This year’s monsoon season has been a harsh one across south Asia, with severe flooding affecting four countries. In India, more than 10 million people in Assam, Bihar, Orissa, Uttar Pradesh, and West Bengal have been affected, hundreds of lives have been lost, and over 122,000 homes have been destroyed.
The Indian Red Cross Society (IRCS) was swift to take action in response to this disaster. Through its state and district branches, the society has launched a domestic appeal for 176 million Indian rupees (approx. 3.3 million Swiss francs or 3.8 million US dollars) to assist people in the worst affected areas.
In Bihar, the impact of this flooding will be felt for months; with so much farm land flooded, there is little work, and many are already planning to leave their villages and head to cities and towns to try to make a living to support their families. Others however, are fearful of leaving their families behind, many now homeless, in case the waters rise again.
Mr. Balu Rai’s family of seven is from ward 13 of Raghavpur in Bihar. He makes his living by pulling a cart in Patna. “I sleep on the cart as I don’t have any home in Patna. My family stays here. When the river rose, we lost everything,” he said. “I am the only earning member of the family. I do not feel safe to leave my family here and go back to Patna for work.”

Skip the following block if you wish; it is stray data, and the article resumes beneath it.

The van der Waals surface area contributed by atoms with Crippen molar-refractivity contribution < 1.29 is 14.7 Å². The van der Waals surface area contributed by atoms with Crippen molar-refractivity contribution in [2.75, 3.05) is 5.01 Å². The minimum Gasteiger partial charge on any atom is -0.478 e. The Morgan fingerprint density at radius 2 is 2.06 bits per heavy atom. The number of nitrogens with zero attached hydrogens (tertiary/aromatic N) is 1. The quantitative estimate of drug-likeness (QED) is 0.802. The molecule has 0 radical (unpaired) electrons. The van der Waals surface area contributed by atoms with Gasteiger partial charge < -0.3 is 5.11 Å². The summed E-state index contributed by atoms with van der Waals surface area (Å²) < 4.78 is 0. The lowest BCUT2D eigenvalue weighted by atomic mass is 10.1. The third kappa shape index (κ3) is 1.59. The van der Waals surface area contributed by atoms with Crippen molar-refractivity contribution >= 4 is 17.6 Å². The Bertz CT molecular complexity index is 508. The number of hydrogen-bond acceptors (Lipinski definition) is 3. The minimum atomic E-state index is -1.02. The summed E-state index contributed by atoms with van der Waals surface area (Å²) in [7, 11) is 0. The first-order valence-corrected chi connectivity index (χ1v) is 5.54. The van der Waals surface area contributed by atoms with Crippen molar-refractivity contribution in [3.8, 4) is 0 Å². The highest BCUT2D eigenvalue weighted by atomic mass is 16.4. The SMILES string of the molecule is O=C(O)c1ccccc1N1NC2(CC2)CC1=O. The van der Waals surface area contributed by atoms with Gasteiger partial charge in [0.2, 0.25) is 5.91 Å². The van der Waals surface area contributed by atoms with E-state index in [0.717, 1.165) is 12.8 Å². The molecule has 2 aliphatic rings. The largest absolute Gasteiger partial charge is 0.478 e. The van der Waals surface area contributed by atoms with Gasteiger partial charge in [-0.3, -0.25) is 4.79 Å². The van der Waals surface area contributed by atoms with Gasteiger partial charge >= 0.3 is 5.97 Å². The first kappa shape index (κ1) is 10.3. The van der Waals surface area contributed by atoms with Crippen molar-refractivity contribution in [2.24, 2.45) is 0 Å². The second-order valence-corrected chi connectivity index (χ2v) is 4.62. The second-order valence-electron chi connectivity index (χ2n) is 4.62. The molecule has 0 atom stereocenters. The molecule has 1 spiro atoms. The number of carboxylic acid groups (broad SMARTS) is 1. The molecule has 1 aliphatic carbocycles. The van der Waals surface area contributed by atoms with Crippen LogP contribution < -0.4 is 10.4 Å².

In Balu’s ward, 80 homes were destroyed on 27 August in just 30 minutes by the rising river. The IRCS has provided tarpaulin sheets to families who have lost their homes because of this erosion. In the affected states, over 63,000 homes have been destroyed, and more than twice this number damaged. Over 2,700 villages have been swamped by flooding in recent weeks in Uttar Pradesh alone, and thousands are living under plastic sheeting.
Many areas remain under water and are likely to remain so for days to come. With the receding waters however, there will be increased likelihood of waterborne diseases due to contamination, and unsafe open sewers. IRCS volunteers have already distributed hundreds of thousands of water purification tablets, as well as providing information to communities on hygiene issues to try to prevent the spread of disease.
Dr. S.P. Agarwal, Secretary General of the IRCS, said: “We have to try to reach the maximum number of people, focusing on those most severely affected. We are lucky to have so many strong branches and committed volunteers in these regions.”
Based on its field assessments, the IRCS intends to address the needs of 250,000 people (50,000 households) for a period of six months, providing temporary emergency shelter, distribution of essential household items, securing safe drinking water for affected communities and distribution of mosquito nets. The families selected are those with the greatest needs, such as those whose homes have been destroyed, families headed by women, and those from socially marginalized groups.
Monsoon flooding in India may be an annual occurrence, but for those who have been left with nothing this year, familiarity offer little comfort. In communities which are already poor, families who lose what little they have need the maximum support.